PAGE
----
Academic journal article The Qualitative Report

"I Am Not the Same after My ERASMUS": A Qualitative Research

Academic journal article The Qualitative Report

"I Am Not the Same after My ERASMUS": A Qualitative Research

Article excerpt

Education has a key role to play in the European Community (EC), which has moved towards economic, monetary, and political union (Jones, 1991; Pepin, 2007). In other words, education unity among the EC countries has been important in the process of unifying Europe. Thus, with the thoughts of strengthening a regular, determined and democratic society, the education ministries of 29 European countries initiated the process of unifying education by signing the Bologna Declaration in 1999 (Dolasir & Tuncel, 2004). The Bologna Process has played a considerable role in the development of European higher education with a leadership role in bringing about not only political and economic union but also a union in research and development (Luttikhot, 1989). Furthermore, the European Community Action Scheme for the Mobility of University Students (ERASMUS) program, which was accepted in 2000 as the final step of higher education, is very important in providing qualified human resources sharing scientifically gained knowledge, continuing development of skills for changing needs, and educating young people towards European ideals (Dolasir & Tuncel, 2004). To conclude, teachers' and students' mobility, one of the main goals to be achieved by the European Union education policies, is the key element of the program (Pineda, Moreno, & Belvis, 2008). Thus, the ERASMUS program involves student mobility, teacher/staff mobility, joint curriculum development, and intensive teaching programs as noted by Puigpelat (1989) and Martin (1990). On the other hand, as underlined by Rivza and Teichler (2007), student mobility is in a growth trend while information does not confirm consistent growth according to various criteria and measures. In other words, it is obvious that there exists a strong need for scientific research to evaluate the ERASMUS program in terms of its efficiency, outcomes, impacts, and the need for it. In this way, it is possible to identify the possible contributions and problems, to present solutions and recommendations, and finally, to make recommendations about further research. For this reason, issues such as the needs, beliefs, and perceptions of Turkish students participating in the program seem to be important areas to investigate. Thus, the perceptions of the participants regarding the possible contributions and problems during the participation process are a significant issue to evaluate the program in terms of the efficiency, outcomes, and impacts of the process. To this end, there exists a strong necessity to evaluate the process in terms of participants' perceptions of the program for the implementation and participation to understand the benefits of the program and the problems encountered during the participation process as the Council of Higher Education of Turkey is taking steps to implement the ERASMUS program and encouraging Turkey's universities to participate the program.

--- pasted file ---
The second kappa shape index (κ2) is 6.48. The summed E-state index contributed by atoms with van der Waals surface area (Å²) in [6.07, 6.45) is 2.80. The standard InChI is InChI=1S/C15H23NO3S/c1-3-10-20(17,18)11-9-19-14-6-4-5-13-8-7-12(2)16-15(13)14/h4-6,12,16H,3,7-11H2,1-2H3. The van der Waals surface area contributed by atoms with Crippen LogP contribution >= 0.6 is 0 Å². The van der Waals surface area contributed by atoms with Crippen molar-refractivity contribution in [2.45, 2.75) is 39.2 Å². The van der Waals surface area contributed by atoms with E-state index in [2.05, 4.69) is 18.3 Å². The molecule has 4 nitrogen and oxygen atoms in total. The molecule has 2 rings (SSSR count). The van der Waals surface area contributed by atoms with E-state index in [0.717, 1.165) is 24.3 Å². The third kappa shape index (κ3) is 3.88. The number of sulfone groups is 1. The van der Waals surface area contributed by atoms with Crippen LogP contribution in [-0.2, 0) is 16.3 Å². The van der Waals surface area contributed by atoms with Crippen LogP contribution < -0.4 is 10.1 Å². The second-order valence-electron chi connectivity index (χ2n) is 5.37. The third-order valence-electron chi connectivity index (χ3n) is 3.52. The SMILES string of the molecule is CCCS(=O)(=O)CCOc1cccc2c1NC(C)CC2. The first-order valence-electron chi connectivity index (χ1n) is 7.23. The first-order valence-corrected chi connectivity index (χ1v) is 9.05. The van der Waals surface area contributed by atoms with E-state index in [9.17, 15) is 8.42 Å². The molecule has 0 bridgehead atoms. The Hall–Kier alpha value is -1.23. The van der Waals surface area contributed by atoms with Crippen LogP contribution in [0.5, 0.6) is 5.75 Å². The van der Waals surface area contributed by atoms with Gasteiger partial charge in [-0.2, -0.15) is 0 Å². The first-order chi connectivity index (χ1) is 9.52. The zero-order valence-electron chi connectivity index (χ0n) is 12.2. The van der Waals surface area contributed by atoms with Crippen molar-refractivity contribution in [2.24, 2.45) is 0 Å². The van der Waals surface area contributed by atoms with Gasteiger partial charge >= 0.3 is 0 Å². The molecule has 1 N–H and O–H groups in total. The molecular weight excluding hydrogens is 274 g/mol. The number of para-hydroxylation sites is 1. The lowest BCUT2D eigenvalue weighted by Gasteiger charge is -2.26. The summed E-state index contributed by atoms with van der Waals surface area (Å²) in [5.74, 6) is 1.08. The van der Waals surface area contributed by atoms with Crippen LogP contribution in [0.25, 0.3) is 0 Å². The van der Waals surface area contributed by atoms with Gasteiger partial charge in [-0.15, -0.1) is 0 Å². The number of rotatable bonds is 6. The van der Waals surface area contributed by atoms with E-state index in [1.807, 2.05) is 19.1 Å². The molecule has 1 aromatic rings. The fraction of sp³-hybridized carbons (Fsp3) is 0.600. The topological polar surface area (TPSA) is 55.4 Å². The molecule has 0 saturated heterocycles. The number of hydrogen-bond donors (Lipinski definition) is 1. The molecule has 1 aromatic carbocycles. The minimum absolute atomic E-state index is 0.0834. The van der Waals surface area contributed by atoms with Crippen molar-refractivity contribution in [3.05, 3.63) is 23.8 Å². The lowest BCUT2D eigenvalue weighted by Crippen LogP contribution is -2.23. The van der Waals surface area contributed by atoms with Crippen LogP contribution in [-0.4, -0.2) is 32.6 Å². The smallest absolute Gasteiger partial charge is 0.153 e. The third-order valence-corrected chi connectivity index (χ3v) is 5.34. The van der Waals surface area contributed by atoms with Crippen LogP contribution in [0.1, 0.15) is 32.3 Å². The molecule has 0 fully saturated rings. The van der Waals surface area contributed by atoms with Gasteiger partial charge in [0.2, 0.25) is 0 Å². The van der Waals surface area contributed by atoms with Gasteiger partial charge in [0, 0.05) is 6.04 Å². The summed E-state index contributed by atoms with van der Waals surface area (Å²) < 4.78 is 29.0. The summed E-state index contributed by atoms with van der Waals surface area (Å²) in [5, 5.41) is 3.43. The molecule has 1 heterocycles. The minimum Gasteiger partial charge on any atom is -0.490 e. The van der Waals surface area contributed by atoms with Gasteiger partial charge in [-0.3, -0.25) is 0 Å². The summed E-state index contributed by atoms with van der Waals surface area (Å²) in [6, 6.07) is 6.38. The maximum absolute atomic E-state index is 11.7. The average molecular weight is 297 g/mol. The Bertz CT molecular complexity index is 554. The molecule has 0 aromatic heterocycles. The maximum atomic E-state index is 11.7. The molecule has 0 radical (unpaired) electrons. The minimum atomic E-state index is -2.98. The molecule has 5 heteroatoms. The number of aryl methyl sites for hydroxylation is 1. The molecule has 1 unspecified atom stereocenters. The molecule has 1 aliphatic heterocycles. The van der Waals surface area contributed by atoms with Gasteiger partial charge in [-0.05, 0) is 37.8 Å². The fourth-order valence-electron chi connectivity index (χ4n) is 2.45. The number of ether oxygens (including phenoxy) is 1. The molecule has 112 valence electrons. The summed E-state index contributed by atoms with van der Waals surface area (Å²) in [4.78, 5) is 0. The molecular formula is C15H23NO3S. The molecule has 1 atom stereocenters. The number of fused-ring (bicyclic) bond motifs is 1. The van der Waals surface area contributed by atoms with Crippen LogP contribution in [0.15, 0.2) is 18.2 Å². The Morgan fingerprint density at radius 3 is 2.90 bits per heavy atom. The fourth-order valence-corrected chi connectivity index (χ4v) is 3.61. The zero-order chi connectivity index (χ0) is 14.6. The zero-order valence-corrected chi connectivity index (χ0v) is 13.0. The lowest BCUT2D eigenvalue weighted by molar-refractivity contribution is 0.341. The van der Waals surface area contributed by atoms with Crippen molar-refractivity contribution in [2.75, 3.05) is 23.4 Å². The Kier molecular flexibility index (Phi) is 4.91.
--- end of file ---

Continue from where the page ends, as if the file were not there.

One of the limitations concerning studies on the ERASMUS program is that there is a serious lack of qualitative and holistic studies that aim at reflecting the participants' perceptions towards the program, as previous studies mainly consisted of descriptions, reports, opinion papers, survey studies using statistical analysis, discussion papers, and evaluations on the formal procedure of the program. Thus, using a qualitative research design to investigate the contributions of the program and the problems before, after and during participation in a holistic way, it seemed necessary to investigate participants' perceptions towards the program in terms of the program's contributions and the problems they encountered.

As Mizikaci (2005) highlights, Turkey is a signatory country of the Bologna Declaration, and follows all of the requirements for the integration into European higher education. In this sense, student involvement and participation seem important steps to integrate into the European higher education system. …

Search by... Author
Show... All Results Primary Sources Peer-reviewed

Oops!

An unknown error has occurred. Please click the button below to reload the page. If the problem persists, please try again in a little while.